The Mucker

By Edgar Rice Burroughs

Page 190

it will not be our fault. We will swear
vengeance upon Villa, and the Captain Byrne will hate him as a good
Pesitista should."

"You have the cunning of the Coyote, my captain," cried Pesita. "It
shall be done as you suggest. Go now, and I will send for Captain Byrne,
and give him his orders for the morning."

As Rozales strolled away a figure rose from the shadows at the side of
Pesita's tent and slunk off into the darkness.


AND so it was that having breakfasted in the morning Bridge and Miguel
started downward toward the valley protected by an escort under Captain
Billy Byrne. An old service jacket and a wide-brimmed hat, both donated
by brother officers, constituted Captain Byrne's uniform. His mount was
the largest that the picket line of Pesita's forces could produce. Billy
loomed large amongst his men.

For an hour they rode along the trail, Billy and Bridge conversing upon
various subjects, none of which touched upon the one uppermost in the
mind of each. Miguel rode, silent and preoccupied. The evening before he
had whispered something to Bridge as he had crawled out of the darkness
to lie close to the American, and during a brief moment that morning
Bridge had found an opportunity to relay the Mexican's message to Billy

The latter had but raised his eyebrows a trifle at the time, but later
he smiled more than was usual with him. Something seemed to please him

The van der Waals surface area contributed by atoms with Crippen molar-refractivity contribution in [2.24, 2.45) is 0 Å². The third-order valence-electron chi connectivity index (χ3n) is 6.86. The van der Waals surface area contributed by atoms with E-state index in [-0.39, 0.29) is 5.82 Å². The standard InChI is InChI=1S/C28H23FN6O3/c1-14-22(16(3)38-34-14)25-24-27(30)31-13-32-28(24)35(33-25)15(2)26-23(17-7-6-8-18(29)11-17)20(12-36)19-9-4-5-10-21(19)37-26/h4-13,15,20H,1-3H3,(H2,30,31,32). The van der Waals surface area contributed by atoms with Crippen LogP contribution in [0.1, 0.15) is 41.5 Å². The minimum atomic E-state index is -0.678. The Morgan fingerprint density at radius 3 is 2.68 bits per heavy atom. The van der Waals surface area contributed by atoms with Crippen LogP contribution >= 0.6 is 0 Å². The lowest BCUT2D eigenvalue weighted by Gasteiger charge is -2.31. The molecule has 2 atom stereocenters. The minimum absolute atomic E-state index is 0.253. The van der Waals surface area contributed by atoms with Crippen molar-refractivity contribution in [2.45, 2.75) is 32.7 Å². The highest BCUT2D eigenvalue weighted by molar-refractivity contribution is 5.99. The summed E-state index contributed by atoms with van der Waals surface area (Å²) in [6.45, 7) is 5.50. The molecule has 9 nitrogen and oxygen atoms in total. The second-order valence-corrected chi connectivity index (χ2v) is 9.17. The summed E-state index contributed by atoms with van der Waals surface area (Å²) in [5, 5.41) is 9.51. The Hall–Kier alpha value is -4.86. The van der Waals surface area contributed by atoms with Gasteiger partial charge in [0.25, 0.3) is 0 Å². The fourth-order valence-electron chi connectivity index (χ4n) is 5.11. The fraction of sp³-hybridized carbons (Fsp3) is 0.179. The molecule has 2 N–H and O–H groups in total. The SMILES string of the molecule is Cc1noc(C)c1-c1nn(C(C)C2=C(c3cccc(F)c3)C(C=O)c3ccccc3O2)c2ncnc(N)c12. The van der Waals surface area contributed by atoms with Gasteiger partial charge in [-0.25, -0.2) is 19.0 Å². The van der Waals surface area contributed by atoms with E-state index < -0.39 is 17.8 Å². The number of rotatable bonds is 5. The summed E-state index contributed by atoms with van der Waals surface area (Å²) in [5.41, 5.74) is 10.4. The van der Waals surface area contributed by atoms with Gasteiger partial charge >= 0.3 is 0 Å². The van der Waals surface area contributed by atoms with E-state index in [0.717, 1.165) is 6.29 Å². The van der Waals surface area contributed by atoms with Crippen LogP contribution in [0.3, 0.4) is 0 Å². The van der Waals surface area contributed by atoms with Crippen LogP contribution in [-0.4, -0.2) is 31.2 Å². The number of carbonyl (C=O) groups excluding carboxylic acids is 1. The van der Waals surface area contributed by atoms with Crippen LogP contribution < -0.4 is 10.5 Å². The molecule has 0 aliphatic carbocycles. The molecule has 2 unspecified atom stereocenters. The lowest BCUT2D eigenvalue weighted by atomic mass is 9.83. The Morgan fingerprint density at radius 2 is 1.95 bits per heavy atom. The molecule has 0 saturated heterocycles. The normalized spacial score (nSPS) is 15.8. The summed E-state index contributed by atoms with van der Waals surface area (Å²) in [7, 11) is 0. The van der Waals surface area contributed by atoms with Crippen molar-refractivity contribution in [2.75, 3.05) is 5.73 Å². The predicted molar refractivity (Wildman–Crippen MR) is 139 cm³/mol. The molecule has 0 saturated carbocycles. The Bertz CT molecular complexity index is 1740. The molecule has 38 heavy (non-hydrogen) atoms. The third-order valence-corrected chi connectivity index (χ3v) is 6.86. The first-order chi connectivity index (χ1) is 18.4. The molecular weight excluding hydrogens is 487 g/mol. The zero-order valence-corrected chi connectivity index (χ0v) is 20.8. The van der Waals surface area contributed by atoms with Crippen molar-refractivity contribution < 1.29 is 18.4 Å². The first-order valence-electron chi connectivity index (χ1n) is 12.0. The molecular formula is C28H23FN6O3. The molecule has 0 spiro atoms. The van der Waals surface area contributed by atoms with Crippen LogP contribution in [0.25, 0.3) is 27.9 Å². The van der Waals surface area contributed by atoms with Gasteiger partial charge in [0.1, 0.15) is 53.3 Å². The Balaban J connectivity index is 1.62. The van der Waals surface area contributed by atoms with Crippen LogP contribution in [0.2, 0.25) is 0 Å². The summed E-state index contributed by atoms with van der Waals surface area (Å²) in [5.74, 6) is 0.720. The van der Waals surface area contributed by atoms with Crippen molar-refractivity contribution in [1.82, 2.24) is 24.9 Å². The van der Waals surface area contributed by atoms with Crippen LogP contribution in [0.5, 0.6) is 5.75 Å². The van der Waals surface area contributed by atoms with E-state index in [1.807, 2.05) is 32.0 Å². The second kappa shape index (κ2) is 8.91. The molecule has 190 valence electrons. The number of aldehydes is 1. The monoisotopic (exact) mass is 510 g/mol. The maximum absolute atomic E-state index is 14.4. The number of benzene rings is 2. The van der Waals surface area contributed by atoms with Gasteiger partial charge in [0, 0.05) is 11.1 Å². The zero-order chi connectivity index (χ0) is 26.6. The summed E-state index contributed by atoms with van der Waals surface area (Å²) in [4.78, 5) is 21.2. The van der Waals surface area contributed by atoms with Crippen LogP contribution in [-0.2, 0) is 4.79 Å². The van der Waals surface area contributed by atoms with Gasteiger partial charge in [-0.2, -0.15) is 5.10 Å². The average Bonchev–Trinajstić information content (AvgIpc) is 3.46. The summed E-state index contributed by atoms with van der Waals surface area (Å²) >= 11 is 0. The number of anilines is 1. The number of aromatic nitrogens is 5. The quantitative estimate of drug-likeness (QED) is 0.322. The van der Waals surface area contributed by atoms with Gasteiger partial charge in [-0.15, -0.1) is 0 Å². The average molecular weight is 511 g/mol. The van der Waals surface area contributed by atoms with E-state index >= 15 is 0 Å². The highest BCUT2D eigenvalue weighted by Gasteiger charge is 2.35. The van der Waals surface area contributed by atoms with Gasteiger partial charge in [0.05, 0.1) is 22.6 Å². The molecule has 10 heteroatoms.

Beside him at the head of the column rode Bridge and Miguel. Behind them
trailed the six swarthy little troopers--the picked men upon whom Pesita
could depend.

They had reached a point where the trail passes through a narrow dry
arroyo which the waters of the rainy season had cut deep into the
soft, powdery soil. Upon either bank grew cacti and mesquite, forming a
sheltering screen behind which a regiment might have hidden. The place
was ideal for an ambuscade.

"Here, Senor Capitan," whispered Miguel, as they neared the entrance to
the trap.

A low hill shut off from their view all but the head of the cut, and it
also hid them from the sight of any possible enemy which might have been
lurking in wait for them farther down the arroyo.

At Miguel's words Byrne wheeled his horse to the right away from the
trail which led through the bottom of the waterway and around the base
of the hill, or rather in that direction, for he had scarce deviated
from the direct way before one of the troopers spurred to his side,
calling out in

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